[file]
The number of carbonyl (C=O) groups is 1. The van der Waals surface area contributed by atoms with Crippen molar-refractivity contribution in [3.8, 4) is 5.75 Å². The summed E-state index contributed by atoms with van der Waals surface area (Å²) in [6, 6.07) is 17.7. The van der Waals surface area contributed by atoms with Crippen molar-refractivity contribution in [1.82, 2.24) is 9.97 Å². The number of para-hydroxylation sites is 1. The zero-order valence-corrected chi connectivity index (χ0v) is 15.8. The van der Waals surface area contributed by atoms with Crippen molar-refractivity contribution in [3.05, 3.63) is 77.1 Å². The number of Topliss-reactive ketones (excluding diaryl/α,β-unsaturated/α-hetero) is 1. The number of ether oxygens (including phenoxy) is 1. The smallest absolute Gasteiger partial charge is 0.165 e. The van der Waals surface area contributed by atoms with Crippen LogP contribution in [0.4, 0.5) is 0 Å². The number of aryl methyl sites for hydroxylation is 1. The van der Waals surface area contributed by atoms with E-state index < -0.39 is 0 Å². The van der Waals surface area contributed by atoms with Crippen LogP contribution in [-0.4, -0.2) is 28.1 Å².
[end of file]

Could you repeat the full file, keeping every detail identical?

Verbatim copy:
The number of carbonyl (C=O) groups is 1. The van der Waals surface area contributed by atoms with Crippen molar-refractivity contribution in [3.8, 4) is 5.75 Å². The summed E-state index contributed by atoms with van der Waals surface area (Å²) in [6, 6.07) is 17.7. The van der Waals surface area contributed by atoms with Crippen molar-refractivity contribution in [1.82, 2.24) is 9.97 Å². The number of para-hydroxylation sites is 1. The zero-order valence-corrected chi connectivity index (χ0v) is 15.8. The van der Waals surface area contributed by atoms with Crippen molar-refractivity contribution in [3.05, 3.63) is 77.1 Å². The number of Topliss-reactive ketones (excluding diaryl/α,β-unsaturated/α-hetero) is 1. The number of ether oxygens (including phenoxy) is 1. The smallest absolute Gasteiger partial charge is 0.165 e. The van der Waals surface area contributed by atoms with Crippen LogP contribution in [0.4, 0.5) is 0 Å². The number of aryl methyl sites for hydroxylation is 1. The van der Waals surface area contributed by atoms with E-state index < -0.39 is 0 Å². The van der Waals surface area contributed by atoms with Crippen LogP contribution in [-0.4, -0.2) is 28.1 Å².